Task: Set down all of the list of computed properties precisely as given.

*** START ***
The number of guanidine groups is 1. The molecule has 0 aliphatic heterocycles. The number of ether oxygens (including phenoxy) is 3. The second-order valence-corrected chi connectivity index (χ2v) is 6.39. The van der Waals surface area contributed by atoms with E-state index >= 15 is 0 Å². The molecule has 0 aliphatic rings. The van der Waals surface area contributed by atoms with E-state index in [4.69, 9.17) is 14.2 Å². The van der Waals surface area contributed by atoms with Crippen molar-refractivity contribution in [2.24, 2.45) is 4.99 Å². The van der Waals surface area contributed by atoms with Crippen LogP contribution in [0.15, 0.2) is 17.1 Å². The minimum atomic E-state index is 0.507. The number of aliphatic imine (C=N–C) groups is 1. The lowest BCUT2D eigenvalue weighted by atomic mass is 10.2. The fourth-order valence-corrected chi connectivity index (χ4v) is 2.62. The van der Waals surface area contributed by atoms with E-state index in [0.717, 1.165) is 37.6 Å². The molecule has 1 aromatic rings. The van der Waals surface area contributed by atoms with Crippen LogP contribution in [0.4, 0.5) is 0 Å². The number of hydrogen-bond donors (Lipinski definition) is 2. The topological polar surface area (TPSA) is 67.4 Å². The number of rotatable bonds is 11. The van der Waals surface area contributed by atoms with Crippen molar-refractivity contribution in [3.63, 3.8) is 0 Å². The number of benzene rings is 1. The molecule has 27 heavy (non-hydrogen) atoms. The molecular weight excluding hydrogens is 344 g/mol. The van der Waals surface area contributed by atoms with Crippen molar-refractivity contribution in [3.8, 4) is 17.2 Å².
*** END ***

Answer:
The number of guanidine groups is 1. The molecule has 0 aliphatic heterocycles. The number of ether oxygens (including phenoxy) is 3. The second-order valence-corrected chi connectivity index (χ2v) is 6.39. The van der Waals surface area contributed by atoms with E-state index >= 15 is 0 Å². The molecule has 0 aliphatic rings. The van der Waals surface area contributed by atoms with E-state index in [4.69, 9.17) is 14.2 Å². The van der Waals surface area contributed by atoms with Crippen molar-refractivity contribution in [2.24, 2.45) is 4.99 Å². The van der Waals surface area contributed by atoms with Crippen LogP contribution in [0.15, 0.2) is 17.1 Å². The minimum atomic E-state index is 0.507. The number of aliphatic imine (C=N–C) groups is 1. The lowest BCUT2D eigenvalue weighted by atomic mass is 10.2. The fourth-order valence-corrected chi connectivity index (χ4v) is 2.62. The van der Waals surface area contributed by atoms with E-state index in [0.717, 1.165) is 37.6 Å². The molecule has 1 aromatic rings. The van der Waals surface area contributed by atoms with Crippen LogP contribution in [0.4, 0.5) is 0 Å². The number of hydrogen-bond donors (Lipinski definition) is 2. The topological polar surface area (TPSA) is 67.4 Å². The number of rotatable bonds is 11. The van der Waals surface area contributed by atoms with Crippen molar-refractivity contribution in [3.63, 3.8) is 0 Å². The number of benzene rings is 1. The molecule has 27 heavy (non-hydrogen) atoms. The molecular weight excluding hydrogens is 344 g/mol. The van der Waals surface area contributed by atoms with Crippen molar-refractivity contribution in [3.8, 4) is 17.2 Å².